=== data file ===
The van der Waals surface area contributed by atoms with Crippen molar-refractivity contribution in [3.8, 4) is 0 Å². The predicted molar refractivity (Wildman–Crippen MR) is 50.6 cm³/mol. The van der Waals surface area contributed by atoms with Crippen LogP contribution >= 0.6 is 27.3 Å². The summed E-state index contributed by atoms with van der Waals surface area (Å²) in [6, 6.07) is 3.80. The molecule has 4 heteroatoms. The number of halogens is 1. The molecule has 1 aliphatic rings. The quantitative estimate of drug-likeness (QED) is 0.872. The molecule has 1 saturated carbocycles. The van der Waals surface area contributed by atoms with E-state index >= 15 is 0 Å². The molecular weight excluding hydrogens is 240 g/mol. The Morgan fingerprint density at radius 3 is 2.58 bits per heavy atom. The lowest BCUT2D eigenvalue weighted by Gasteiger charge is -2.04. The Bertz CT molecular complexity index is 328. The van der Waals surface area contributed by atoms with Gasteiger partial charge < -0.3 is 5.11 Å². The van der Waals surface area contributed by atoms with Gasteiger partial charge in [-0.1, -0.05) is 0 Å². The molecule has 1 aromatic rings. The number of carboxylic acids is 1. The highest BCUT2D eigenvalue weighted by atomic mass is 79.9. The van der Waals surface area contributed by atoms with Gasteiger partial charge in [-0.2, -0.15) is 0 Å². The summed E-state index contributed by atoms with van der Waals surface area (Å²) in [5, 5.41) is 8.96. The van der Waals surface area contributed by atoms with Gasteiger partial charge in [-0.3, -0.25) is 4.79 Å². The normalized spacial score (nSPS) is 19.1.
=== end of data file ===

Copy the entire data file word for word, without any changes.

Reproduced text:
The van der Waals surface area contributed by atoms with Crippen molar-refractivity contribution in [3.8, 4) is 0 Å². The predicted molar refractivity (Wildman–Crippen MR) is 50.6 cm³/mol. The van der Waals surface area contributed by atoms with Crippen LogP contribution >= 0.6 is 27.3 Å². The summed E-state index contributed by atoms with van der Waals surface area (Å²) in [6, 6.07) is 3.80. The molecule has 4 heteroatoms. The number of halogens is 1. The molecule has 1 aliphatic rings. The quantitative estimate of drug-likeness (QED) is 0.872. The molecule has 1 saturated carbocycles. The van der Waals surface area contributed by atoms with E-state index >= 15 is 0 Å². The molecular weight excluding hydrogens is 240 g/mol. The Morgan fingerprint density at radius 3 is 2.58 bits per heavy atom. The lowest BCUT2D eigenvalue weighted by Gasteiger charge is -2.04. The Bertz CT molecular complexity index is 328. The van der Waals surface area contributed by atoms with Gasteiger partial charge < -0.3 is 5.11 Å². The van der Waals surface area contributed by atoms with Gasteiger partial charge in [-0.1, -0.05) is 0 Å². The molecule has 1 aromatic rings. The number of carboxylic acids is 1. The highest BCUT2D eigenvalue weighted by atomic mass is 79.9. The van der Waals surface area contributed by atoms with Gasteiger partial charge in [-0.2, -0.15) is 0 Å². The summed E-state index contributed by atoms with van der Waals surface area (Å²) in [5, 5.41) is 8.96. The van der Waals surface area contributed by atoms with Gasteiger partial charge in [-0.3, -0.25) is 4.79 Å². The normalized spacial score (nSPS) is 19.1.